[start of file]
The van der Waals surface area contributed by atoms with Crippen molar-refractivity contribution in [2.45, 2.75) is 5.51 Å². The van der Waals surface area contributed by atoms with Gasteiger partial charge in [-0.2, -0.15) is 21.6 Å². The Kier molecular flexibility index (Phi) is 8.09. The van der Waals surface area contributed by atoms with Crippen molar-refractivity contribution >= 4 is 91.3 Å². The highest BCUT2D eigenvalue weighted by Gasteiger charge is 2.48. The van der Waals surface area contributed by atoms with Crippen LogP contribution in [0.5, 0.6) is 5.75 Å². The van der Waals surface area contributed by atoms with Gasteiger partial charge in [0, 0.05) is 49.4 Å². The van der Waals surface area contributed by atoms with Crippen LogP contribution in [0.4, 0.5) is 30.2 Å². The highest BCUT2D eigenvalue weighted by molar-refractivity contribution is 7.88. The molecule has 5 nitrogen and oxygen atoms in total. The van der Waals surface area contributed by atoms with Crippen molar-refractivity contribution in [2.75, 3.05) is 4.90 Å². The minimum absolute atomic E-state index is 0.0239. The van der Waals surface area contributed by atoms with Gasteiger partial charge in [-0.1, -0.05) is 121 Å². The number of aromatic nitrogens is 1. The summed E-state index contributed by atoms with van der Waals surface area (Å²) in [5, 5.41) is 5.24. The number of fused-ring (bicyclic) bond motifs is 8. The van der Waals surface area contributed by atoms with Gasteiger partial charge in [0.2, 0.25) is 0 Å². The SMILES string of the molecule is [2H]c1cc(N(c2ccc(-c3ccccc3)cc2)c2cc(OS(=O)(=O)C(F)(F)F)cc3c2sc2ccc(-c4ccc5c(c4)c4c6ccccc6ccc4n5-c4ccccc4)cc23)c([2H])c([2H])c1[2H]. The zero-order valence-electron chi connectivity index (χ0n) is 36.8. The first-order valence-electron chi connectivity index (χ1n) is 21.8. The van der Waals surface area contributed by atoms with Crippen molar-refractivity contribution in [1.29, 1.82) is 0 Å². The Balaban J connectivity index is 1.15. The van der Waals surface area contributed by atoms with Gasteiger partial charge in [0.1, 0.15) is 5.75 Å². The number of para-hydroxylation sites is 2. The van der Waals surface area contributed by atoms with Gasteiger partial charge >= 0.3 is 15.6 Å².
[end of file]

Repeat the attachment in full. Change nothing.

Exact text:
The van der Waals surface area contributed by atoms with Crippen molar-refractivity contribution in [2.45, 2.75) is 5.51 Å². The van der Waals surface area contributed by atoms with Gasteiger partial charge in [-0.2, -0.15) is 21.6 Å². The Kier molecular flexibility index (Phi) is 8.09. The van der Waals surface area contributed by atoms with Crippen molar-refractivity contribution >= 4 is 91.3 Å². The highest BCUT2D eigenvalue weighted by Gasteiger charge is 2.48. The van der Waals surface area contributed by atoms with Crippen LogP contribution in [0.5, 0.6) is 5.75 Å². The van der Waals surface area contributed by atoms with Gasteiger partial charge in [0, 0.05) is 49.4 Å². The van der Waals surface area contributed by atoms with Crippen LogP contribution in [0.4, 0.5) is 30.2 Å². The highest BCUT2D eigenvalue weighted by molar-refractivity contribution is 7.88. The molecule has 5 nitrogen and oxygen atoms in total. The van der Waals surface area contributed by atoms with Crippen molar-refractivity contribution in [2.75, 3.05) is 4.90 Å². The minimum absolute atomic E-state index is 0.0239. The van der Waals surface area contributed by atoms with Gasteiger partial charge in [-0.1, -0.05) is 121 Å². The number of aromatic nitrogens is 1. The summed E-state index contributed by atoms with van der Waals surface area (Å²) in [5, 5.41) is 5.24. The number of fused-ring (bicyclic) bond motifs is 8. The van der Waals surface area contributed by atoms with Gasteiger partial charge in [0.2, 0.25) is 0 Å². The SMILES string of the molecule is [2H]c1cc(N(c2ccc(-c3ccccc3)cc2)c2cc(OS(=O)(=O)C(F)(F)F)cc3c2sc2ccc(-c4ccc5c(c4)c4c6ccccc6ccc4n5-c4ccccc4)cc23)c([2H])c([2H])c1[2H]. The zero-order valence-electron chi connectivity index (χ0n) is 36.8. The first-order valence-electron chi connectivity index (χ1n) is 21.8. The van der Waals surface area contributed by atoms with Crippen molar-refractivity contribution in [1.29, 1.82) is 0 Å². The Balaban J connectivity index is 1.15. The van der Waals surface area contributed by atoms with Gasteiger partial charge in [0.1, 0.15) is 5.75 Å². The number of para-hydroxylation sites is 2. The van der Waals surface area contributed by atoms with Gasteiger partial charge >= 0.3 is 15.6 Å².